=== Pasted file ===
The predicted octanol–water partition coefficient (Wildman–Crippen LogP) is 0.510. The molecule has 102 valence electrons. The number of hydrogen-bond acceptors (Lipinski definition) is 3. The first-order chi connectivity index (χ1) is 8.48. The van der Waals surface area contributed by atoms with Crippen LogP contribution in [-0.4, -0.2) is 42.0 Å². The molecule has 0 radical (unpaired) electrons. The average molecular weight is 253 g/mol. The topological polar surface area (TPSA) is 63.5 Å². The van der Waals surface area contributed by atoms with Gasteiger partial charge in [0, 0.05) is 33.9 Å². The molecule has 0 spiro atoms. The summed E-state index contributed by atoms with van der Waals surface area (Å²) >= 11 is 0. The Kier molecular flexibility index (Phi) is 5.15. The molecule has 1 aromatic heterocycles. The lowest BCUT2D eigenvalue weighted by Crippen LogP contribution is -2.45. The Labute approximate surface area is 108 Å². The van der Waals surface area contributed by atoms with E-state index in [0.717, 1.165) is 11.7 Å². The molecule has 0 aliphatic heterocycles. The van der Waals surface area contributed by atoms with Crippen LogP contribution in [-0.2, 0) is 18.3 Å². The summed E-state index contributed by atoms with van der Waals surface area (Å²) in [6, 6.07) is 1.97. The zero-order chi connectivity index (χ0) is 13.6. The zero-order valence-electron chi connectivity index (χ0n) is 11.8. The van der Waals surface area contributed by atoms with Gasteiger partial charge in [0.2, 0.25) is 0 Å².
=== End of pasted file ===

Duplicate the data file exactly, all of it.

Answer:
The predicted octanol–water partition coefficient (Wildman–Crippen LogP) is 0.510. The molecule has 102 valence electrons. The number of hydrogen-bond acceptors (Lipinski definition) is 3. The first-order chi connectivity index (χ1) is 8.48. The van der Waals surface area contributed by atoms with Crippen LogP contribution in [-0.4, -0.2) is 42.0 Å². The molecule has 0 radical (unpaired) electrons. The average molecular weight is 253 g/mol. The topological polar surface area (TPSA) is 63.5 Å². The van der Waals surface area contributed by atoms with Gasteiger partial charge in [0, 0.05) is 33.9 Å². The molecule has 0 spiro atoms. The summed E-state index contributed by atoms with van der Waals surface area (Å²) >= 11 is 0. The Kier molecular flexibility index (Phi) is 5.15. The molecule has 1 aromatic heterocycles. The lowest BCUT2D eigenvalue weighted by Crippen LogP contribution is -2.45. The Labute approximate surface area is 108 Å². The van der Waals surface area contributed by atoms with E-state index in [0.717, 1.165) is 11.7 Å². The molecule has 0 aliphatic heterocycles. The van der Waals surface area contributed by atoms with Crippen LogP contribution in [-0.2, 0) is 18.3 Å². The summed E-state index contributed by atoms with van der Waals surface area (Å²) in [6, 6.07) is 1.97. The zero-order chi connectivity index (χ0) is 13.6. The zero-order valence-electron chi connectivity index (χ0n) is 11.8. The van der Waals surface area contributed by atoms with Gasteiger partial charge in [0.2, 0.25) is 0 Å².